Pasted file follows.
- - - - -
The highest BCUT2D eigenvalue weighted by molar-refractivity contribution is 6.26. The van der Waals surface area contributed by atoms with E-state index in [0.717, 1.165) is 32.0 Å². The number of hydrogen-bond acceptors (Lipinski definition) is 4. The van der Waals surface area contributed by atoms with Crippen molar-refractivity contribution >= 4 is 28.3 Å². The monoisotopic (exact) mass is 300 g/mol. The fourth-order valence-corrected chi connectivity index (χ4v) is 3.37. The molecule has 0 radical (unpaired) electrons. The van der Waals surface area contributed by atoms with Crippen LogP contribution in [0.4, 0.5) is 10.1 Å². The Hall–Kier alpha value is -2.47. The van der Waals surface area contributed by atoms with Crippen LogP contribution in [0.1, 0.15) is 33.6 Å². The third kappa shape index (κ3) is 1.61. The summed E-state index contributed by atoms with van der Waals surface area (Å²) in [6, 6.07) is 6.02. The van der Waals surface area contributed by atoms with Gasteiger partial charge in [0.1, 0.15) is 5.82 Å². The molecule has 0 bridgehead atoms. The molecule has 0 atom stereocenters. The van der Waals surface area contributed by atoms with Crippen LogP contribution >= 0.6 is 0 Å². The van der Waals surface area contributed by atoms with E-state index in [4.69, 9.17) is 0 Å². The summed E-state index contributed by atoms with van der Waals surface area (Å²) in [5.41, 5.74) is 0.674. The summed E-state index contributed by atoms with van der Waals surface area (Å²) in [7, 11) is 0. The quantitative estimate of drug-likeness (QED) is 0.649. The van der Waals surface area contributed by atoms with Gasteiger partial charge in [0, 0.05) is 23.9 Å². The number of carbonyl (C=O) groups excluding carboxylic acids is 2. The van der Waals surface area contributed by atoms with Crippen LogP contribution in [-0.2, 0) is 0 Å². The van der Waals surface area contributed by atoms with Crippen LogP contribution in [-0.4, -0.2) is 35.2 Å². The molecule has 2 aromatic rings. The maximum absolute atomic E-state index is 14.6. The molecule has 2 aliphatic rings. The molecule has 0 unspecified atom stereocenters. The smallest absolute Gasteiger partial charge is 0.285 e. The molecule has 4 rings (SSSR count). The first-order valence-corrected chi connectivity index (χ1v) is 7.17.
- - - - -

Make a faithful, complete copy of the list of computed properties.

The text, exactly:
The highest BCUT2D eigenvalue weighted by molar-refractivity contribution is 6.26. The van der Waals surface area contributed by atoms with E-state index in [0.717, 1.165) is 32.0 Å². The number of hydrogen-bond acceptors (Lipinski definition) is 4. The van der Waals surface area contributed by atoms with Crippen molar-refractivity contribution >= 4 is 28.3 Å². The monoisotopic (exact) mass is 300 g/mol. The fourth-order valence-corrected chi connectivity index (χ4v) is 3.37. The molecule has 0 radical (unpaired) electrons. The van der Waals surface area contributed by atoms with Crippen LogP contribution in [0.4, 0.5) is 10.1 Å². The Hall–Kier alpha value is -2.47. The van der Waals surface area contributed by atoms with Crippen LogP contribution in [0.1, 0.15) is 33.6 Å². The third kappa shape index (κ3) is 1.61. The summed E-state index contributed by atoms with van der Waals surface area (Å²) in [6, 6.07) is 6.02. The van der Waals surface area contributed by atoms with Gasteiger partial charge in [0.1, 0.15) is 5.82 Å². The molecule has 0 bridgehead atoms. The molecule has 0 atom stereocenters. The van der Waals surface area contributed by atoms with Crippen LogP contribution >= 0.6 is 0 Å². The van der Waals surface area contributed by atoms with E-state index in [4.69, 9.17) is 0 Å². The summed E-state index contributed by atoms with van der Waals surface area (Å²) in [5.41, 5.74) is 0.674. The summed E-state index contributed by atoms with van der Waals surface area (Å²) in [7, 11) is 0. The quantitative estimate of drug-likeness (QED) is 0.649. The van der Waals surface area contributed by atoms with Gasteiger partial charge in [0, 0.05) is 23.9 Å². The number of carbonyl (C=O) groups excluding carboxylic acids is 2. The van der Waals surface area contributed by atoms with Crippen LogP contribution in [-0.2, 0) is 0 Å². The van der Waals surface area contributed by atoms with Crippen LogP contribution in [-0.4, -0.2) is 35.2 Å². The molecule has 2 aromatic rings. The maximum absolute atomic E-state index is 14.6. The molecule has 2 aliphatic rings. The molecule has 0 unspecified atom stereocenters. The smallest absolute Gasteiger partial charge is 0.285 e. The molecule has 4 rings (SSSR count). The first-order valence-corrected chi connectivity index (χ1v) is 7.17.